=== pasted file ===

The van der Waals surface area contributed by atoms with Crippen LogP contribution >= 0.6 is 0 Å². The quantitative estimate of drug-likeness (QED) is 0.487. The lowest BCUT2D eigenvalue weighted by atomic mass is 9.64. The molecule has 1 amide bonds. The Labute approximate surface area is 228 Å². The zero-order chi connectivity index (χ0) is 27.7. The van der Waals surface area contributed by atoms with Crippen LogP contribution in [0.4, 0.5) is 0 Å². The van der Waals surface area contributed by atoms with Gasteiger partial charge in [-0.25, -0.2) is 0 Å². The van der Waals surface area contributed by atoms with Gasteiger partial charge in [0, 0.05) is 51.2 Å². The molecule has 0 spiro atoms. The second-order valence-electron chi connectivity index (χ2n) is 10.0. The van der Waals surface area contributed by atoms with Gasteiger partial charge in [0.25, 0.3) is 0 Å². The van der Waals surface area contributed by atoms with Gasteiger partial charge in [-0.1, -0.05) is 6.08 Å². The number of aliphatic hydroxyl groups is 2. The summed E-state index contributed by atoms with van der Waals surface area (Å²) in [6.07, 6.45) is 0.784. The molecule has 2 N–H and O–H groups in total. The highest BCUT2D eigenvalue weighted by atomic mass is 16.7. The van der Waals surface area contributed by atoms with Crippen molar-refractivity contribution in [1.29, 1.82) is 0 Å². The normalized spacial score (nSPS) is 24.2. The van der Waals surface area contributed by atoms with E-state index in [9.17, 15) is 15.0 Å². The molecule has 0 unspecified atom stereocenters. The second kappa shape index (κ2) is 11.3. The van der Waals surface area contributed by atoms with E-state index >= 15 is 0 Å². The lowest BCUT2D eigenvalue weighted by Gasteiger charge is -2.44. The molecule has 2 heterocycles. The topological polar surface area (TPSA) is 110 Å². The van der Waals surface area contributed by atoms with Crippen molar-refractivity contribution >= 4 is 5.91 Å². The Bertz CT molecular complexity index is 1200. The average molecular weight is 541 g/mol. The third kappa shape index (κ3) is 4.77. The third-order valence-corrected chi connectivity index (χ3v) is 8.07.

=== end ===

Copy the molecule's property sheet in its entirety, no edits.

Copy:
The van der Waals surface area contributed by atoms with Crippen LogP contribution >= 0.6 is 0 Å². The quantitative estimate of drug-likeness (QED) is 0.487. The lowest BCUT2D eigenvalue weighted by atomic mass is 9.64. The molecule has 1 amide bonds. The Labute approximate surface area is 228 Å². The zero-order chi connectivity index (χ0) is 27.7. The van der Waals surface area contributed by atoms with Crippen LogP contribution in [0.4, 0.5) is 0 Å². The van der Waals surface area contributed by atoms with Gasteiger partial charge in [-0.25, -0.2) is 0 Å². The van der Waals surface area contributed by atoms with Gasteiger partial charge in [0, 0.05) is 51.2 Å². The molecule has 0 spiro atoms. The second-order valence-electron chi connectivity index (χ2n) is 10.0. The van der Waals surface area contributed by atoms with Gasteiger partial charge in [0.25, 0.3) is 0 Å². The van der Waals surface area contributed by atoms with Gasteiger partial charge in [-0.1, -0.05) is 6.08 Å². The number of aliphatic hydroxyl groups is 2. The summed E-state index contributed by atoms with van der Waals surface area (Å²) in [6.07, 6.45) is 0.784. The molecule has 2 N–H and O–H groups in total. The highest BCUT2D eigenvalue weighted by atomic mass is 16.7. The van der Waals surface area contributed by atoms with Crippen molar-refractivity contribution in [1.29, 1.82) is 0 Å². The normalized spacial score (nSPS) is 24.2. The van der Waals surface area contributed by atoms with E-state index in [9.17, 15) is 15.0 Å². The molecule has 0 unspecified atom stereocenters. The second kappa shape index (κ2) is 11.3. The van der Waals surface area contributed by atoms with E-state index >= 15 is 0 Å². The lowest BCUT2D eigenvalue weighted by Gasteiger charge is -2.44. The molecule has 2 heterocycles. The topological polar surface area (TPSA) is 110 Å². The van der Waals surface area contributed by atoms with Crippen molar-refractivity contribution >= 4 is 5.91 Å². The Bertz CT molecular complexity index is 1200. The average molecular weight is 541 g/mol. The third kappa shape index (κ3) is 4.77. The third-order valence-corrected chi connectivity index (χ3v) is 8.07.